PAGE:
The decision of whether to stay a civil proceeding is committed to the discretion of the District Court and is governed by the analysis in Golden Quality Ice Cream Co. v. Deerfield Specialty Paper, 87 F.R.D. 53 (E.D. Pa. 1980):
Broadly stated, in terms of the problems presented by this litigation, the principal factors are fivefold: (1) the interest of the plaintiffs in proceeding expeditiously with this litigation or any particular aspect of it, and the potential prejudice to plaintiffs of a delay; (2) the burden which any particular aspect of the proceedings may impose on defendants; (3) the convenience of the court in the management of its cases, and the efficient use of judicial resources; (4) the interests of persons not parties to the civil litigation; and (5) the interest of the public in the pending civil and criminal litigation.
Id. at 56.
In my view, the first two factors, the interest of plaintiff in proceeding expeditiously and the potential prejudice to her of a delay, and the burden which the proceedings may impose on defendants, are the ones principally implicated in this case.
Plaintiff clearly has the right to pursue her case expeditiously. As counsel for plaintiff asserts, a stay may allow for the recollection of witnesses to be weakened, the loss of contact with witnesses, service of process on defendants to become difficult, statute of limitations issues to arise and the preservation of evidence necessary for plaintiff to carry her burden of proof jeopardized.*fn1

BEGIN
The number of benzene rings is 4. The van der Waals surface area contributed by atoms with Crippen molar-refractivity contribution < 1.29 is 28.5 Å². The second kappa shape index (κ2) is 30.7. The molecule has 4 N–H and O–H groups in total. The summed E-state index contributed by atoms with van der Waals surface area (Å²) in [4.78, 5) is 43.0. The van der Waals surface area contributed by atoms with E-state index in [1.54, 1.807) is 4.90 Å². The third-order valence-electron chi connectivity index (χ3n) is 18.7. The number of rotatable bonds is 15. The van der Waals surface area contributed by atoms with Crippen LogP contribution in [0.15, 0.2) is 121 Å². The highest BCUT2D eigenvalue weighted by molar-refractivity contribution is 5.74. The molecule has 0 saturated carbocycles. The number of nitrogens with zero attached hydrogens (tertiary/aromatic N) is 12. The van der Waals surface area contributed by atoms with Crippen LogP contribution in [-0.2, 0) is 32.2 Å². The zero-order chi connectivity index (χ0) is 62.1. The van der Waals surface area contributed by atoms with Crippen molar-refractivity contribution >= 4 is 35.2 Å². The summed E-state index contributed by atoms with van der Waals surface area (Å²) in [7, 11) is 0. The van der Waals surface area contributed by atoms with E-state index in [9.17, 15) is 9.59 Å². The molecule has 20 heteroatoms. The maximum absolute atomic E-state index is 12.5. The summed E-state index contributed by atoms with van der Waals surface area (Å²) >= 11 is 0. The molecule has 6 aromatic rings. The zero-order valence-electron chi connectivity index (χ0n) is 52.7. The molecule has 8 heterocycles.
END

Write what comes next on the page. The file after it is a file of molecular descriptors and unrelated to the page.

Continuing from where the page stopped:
On the other hand, the following factors justify the grant of a stay which will be limited because I have not been told how long the investigation has been proceeding and when it likely will conclude. If subject to deposition in this action, the individual defendants likely will assert their Fifth Amendment right not to testify, thus exposing them to the evidentiary significance of the choice to remain silent. Moreover, a change of counsel will be necessary if the individual defendants are found to have acted outside of the scope of their employment -- in that event the City Solicitor would not continue to represent them. The fact that the FBI now has custody and control of the documents described above, many of which may be discoverable in this civil action, probably means that they will not be available for production during the pendency of the investigation. Additionally, this case involves the same issue being investigated by the FBI and IAD, i.e. that the defendant officers falsified information provided by Informant #103 in affidavits of probable cause to obtain search warrants in drug-related investigations. These factors, when combined with the unavailability of the defendant officers for deposition testimony, will make it nearly impossible to litigate effectively this matter at this time.
Balancing the above factors, I conclude that a stay of ninety days is warranted. After the expiration of the stay, the parties shall report the status of the investigation to my deputy Charles Ervin. However, this stay should not preclude plaintiff from amending her complaint to identify the John Doe defendants as listed on the praecipe filed on April 6, 2009 and adding them as named defendants.
An appropriate Order follows.